Naru and Taabe get captured by the French Trappers who use them to lure the Feral Predator into a trap. When Feral shows up and gets caught, he goes on the rampage killing everyone in his path with all the tools he has. The movie doesn’t shy away from blood and gore either. There are so many graphic kills in the film.
I thought it was great how they worked the Flintlock pistol from Predator 2 into the story. It was sort of obvious given the time period and the gun’s engraving “Raphael Adolini 1715” that it would make some sort of an appearance.
The pistol’s owner Raphael Adolini, played by Bennett Taylor, is recruited by the French Trappers and ends up giving the pistol to Naru. There’s still obviously more story to tell with the pistol as it eventually ends up with Greyback who gives it to Harrigan at the climax of Predator 2.
Naru realises eating orange flowers lowers the body’s temperature, making her invisible to the Predator’s thermal vision. It’s a nice contrast to the first Predator film where Dutch uses mud to hide his heat signature. Naru sets a trap for Feral and what follows is a ferocious battle between the two of them.
Cinematographer Jeff Cutter did a sterling job with the lighting. The final battle is in darkness under the moonlight but you can still see clearly what’s going on. The green fluorescent Predator blood pouring out of Feral and covered on Naru accentuates the scene. One of my favourite moments is when Feral accidentally severs his arm and he just turns and looks at his severed arm lodged in the tree and then looks at Naru with rage. Naru ultimately kills the Feral Predator and takes his head as a trophy back to her tribe, proving herself as a true warrior.
Sarah Schachner’s score was just fantastic and fits in perfectly for the type of film. I immediately sought the soundtrack after I saw Prey and listened to the tracks numerous times. It is very different to any other Predator soundtrack – it’s very strings-focussed with tribal percussion and woodwinds. It’s definitely a darker, malevolent theme.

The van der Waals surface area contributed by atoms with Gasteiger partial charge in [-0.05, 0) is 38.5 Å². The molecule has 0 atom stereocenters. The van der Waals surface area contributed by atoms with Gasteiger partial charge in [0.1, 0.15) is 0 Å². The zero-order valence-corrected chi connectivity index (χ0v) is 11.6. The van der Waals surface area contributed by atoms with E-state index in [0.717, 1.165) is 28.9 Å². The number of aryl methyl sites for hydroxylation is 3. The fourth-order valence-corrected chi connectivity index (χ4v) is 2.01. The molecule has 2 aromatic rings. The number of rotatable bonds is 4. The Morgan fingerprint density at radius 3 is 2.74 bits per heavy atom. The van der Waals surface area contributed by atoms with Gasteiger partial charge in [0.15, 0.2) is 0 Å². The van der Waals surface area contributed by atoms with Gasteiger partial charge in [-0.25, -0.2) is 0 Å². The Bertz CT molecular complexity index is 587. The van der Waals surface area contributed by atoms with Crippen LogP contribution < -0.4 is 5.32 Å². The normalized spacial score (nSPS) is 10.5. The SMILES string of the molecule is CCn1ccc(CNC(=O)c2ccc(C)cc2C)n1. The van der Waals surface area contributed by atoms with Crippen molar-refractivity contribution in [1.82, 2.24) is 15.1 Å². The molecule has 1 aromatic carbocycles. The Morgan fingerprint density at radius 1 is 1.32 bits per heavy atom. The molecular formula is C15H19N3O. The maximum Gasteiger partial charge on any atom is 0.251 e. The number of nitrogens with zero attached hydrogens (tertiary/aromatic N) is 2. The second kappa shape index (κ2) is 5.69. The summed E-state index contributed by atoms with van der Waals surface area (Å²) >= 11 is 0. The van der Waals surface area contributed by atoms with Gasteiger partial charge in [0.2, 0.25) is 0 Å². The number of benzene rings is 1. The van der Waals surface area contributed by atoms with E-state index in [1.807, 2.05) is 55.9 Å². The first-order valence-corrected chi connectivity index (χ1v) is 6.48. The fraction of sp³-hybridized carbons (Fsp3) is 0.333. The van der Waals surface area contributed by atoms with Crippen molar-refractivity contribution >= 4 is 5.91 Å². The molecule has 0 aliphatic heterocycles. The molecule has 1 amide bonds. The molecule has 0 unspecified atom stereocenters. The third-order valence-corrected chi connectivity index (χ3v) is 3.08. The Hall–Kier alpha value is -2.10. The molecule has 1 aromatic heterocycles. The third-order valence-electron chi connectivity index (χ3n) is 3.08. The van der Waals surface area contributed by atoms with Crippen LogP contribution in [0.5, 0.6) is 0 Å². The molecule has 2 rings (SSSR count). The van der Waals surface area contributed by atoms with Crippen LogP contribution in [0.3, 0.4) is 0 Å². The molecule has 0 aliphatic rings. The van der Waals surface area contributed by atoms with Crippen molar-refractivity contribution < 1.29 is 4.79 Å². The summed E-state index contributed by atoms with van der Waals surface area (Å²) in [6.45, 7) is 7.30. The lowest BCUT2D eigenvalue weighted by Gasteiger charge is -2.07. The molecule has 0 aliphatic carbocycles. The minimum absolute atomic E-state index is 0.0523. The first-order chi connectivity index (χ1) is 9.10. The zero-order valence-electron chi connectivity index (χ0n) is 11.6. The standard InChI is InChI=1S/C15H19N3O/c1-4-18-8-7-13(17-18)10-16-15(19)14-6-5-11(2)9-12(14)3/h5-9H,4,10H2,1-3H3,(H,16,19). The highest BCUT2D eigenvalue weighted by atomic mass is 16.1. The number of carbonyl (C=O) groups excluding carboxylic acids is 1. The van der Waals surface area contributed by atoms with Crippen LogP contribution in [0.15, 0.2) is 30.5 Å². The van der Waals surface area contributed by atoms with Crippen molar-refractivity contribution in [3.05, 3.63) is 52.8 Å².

The first track “Predator Instinct” incorporates a darker version of Alan Silvestri’s main Predator theme. I very much like the tracks that are rooted in Native American culture – the likes of “Naru and Sarii” and “Naru’s Way”. They start off very soft and slow which builds into a sense of grandeur to match the journey that Naru is on.
Given how great the film is, I am surprised that Disney chose to send this straight to streaming. It thoroughly deserved a theatrical release. I think the general audience will definitely rank Prey as the best Predator sequel but I will always have a soft spot for Predator 2. I’d give Prey 9/10. There really wasn’t much I didn’t like about it.
Where does Disney go from here? We’ve never had a direct sequel to any Predator film before that includes the same characters. It would be an awful shame not to see the character of Naru in another story and the end credits definitely indicate that more Predators will visit her and her tribe.
The Picture and the Sound
Prey is presented in 4K Ultra High Definition with an HEVC / H.265 encoded 2160p transfer in a ratio of 2.39:1. The film was shot using Arri Alexa Mini LF cameras and finished at native 4K. The image quality is excellent, with impressive skin detail on the Comanche tribespeople and you can see the scaly textures on the Predator’s cloak.
The forest looks superb and the distant mountains and vistas look breathtaking. The nighttime scenes have deep blacks and are very clear and detailed. Even though the final battle is in darkness, you can clearly see what’s happening. Prey is the most visually impressive Predator film I think and the 4K release definitely captures that.
The 4K version comes with a Dolby Atmos track, 5.1 English, 5.1 French, 5.1 Spanish, a 5.1 Commanche dub, and a 2.0 Descriptive Audio track. The 1080p version swaps out the Atmos track for an English 7.1 DTS-HDMA track and includes the Commentary track. I don’t have an Atmos system so I can’t listen to that track – I’ve still got my excellent 9.1 Surround System. Like the picture quality, the dialogue is clear without any issues.